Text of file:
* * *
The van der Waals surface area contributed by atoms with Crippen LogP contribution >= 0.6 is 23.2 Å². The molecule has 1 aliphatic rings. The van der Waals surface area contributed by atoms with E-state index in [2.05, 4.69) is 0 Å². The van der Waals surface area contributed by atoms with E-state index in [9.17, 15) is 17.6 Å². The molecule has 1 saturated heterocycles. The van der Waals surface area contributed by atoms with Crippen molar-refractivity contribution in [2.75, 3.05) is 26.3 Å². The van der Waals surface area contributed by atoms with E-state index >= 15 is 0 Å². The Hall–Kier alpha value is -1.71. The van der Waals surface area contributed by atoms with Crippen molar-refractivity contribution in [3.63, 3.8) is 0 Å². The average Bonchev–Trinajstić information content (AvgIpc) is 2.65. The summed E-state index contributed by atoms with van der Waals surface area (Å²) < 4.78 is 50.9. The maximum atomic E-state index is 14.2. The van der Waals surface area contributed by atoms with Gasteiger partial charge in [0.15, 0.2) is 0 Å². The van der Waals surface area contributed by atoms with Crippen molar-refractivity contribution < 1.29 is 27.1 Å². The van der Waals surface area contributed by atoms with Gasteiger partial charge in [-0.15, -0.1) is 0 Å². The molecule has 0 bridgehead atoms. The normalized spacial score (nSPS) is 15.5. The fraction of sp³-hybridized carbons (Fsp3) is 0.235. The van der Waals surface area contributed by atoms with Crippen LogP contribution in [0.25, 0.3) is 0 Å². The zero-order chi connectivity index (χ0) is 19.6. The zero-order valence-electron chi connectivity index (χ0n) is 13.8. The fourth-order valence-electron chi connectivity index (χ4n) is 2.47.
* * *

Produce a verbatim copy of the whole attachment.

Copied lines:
The van der Waals surface area contributed by atoms with Crippen LogP contribution >= 0.6 is 23.2 Å². The molecule has 1 aliphatic rings. The van der Waals surface area contributed by atoms with E-state index in [2.05, 4.69) is 0 Å². The van der Waals surface area contributed by atoms with E-state index in [9.17, 15) is 17.6 Å². The molecule has 1 saturated heterocycles. The van der Waals surface area contributed by atoms with Crippen molar-refractivity contribution in [2.75, 3.05) is 26.3 Å². The van der Waals surface area contributed by atoms with E-state index >= 15 is 0 Å². The Hall–Kier alpha value is -1.71. The van der Waals surface area contributed by atoms with Crippen molar-refractivity contribution in [3.63, 3.8) is 0 Å². The average Bonchev–Trinajstić information content (AvgIpc) is 2.65. The summed E-state index contributed by atoms with van der Waals surface area (Å²) < 4.78 is 50.9. The maximum atomic E-state index is 14.2. The van der Waals surface area contributed by atoms with Gasteiger partial charge in [0.15, 0.2) is 0 Å². The van der Waals surface area contributed by atoms with Crippen molar-refractivity contribution < 1.29 is 27.1 Å². The van der Waals surface area contributed by atoms with Gasteiger partial charge in [-0.15, -0.1) is 0 Å². The molecule has 0 bridgehead atoms. The normalized spacial score (nSPS) is 15.5. The fraction of sp³-hybridized carbons (Fsp3) is 0.235. The van der Waals surface area contributed by atoms with Crippen LogP contribution in [0.25, 0.3) is 0 Å². The zero-order chi connectivity index (χ0) is 19.6. The zero-order valence-electron chi connectivity index (χ0n) is 13.8. The fourth-order valence-electron chi connectivity index (χ4n) is 2.47.